"Proposals to shift from a sprawling, car-dependent geography to one of denser population centers connected via public transit have often been called elitist and out-of-touch with how most Americans choose to live their lives. The typical family does not want to live in a city or commute by rail, writes suburban-triumphalist writer Joel Kotkin, since big backyards, quiet, and privacy are 'everything they have wanted for a half-century.' Wendell Cox, a Heritage Foundation partisan, has written a book calling anti-sprawl activism a 'war on the American dream.'
That is the rhetoric the event sought to dispute. Policies in favor of dense development shouldn't be viewed on a left-right spectrum and certainly needn't be filtered through culture-war rhetoric, the panelists said. In fact, one doesn't have to be concerned about climate change at all in order to support such policies; values of fiscal conservatism and localism, both key to Republican ideology, can be better realized through population-dense development than through sprawl.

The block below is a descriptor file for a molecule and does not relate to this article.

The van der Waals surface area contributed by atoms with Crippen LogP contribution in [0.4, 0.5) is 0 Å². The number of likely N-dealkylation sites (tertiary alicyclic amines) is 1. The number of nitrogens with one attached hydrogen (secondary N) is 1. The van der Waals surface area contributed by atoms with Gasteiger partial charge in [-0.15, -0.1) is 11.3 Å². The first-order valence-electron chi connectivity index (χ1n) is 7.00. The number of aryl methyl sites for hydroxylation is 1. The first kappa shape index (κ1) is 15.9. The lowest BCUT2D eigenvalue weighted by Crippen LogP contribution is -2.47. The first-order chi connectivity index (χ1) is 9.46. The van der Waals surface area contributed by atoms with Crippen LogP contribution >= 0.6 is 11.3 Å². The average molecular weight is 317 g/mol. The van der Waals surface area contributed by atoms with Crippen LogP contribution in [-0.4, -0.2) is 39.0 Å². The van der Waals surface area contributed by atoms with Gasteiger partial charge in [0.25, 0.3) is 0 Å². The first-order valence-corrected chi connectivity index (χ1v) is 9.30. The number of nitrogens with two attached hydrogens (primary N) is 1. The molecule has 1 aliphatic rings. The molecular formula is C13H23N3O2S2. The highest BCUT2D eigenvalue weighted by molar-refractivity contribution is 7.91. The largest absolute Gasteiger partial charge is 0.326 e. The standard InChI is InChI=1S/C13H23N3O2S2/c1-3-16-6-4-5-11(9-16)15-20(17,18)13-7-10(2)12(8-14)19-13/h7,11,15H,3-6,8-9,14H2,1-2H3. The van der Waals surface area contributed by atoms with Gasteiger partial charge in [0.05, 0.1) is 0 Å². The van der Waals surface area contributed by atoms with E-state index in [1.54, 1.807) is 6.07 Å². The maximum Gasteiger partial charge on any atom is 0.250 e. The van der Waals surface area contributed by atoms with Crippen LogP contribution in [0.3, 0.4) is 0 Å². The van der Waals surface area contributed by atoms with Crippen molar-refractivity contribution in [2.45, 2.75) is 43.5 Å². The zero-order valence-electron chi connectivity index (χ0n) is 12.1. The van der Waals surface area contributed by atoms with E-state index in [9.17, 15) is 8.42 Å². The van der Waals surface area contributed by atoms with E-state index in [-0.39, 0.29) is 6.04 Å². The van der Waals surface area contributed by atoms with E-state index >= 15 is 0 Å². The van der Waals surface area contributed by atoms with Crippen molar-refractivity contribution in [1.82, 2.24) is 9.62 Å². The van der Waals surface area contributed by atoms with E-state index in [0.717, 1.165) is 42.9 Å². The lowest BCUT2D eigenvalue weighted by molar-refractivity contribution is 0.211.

But in order to build public support for such policies, conservatives must join progressives in rethinking the United States' geography. Density is cost effective, it fosters small business development at the local level, and it strengthens ties within communities. None of that should be anathema to either national party -- unless they continue to put the interests of construction behemoths and automakers above the interests of ordinary Americans."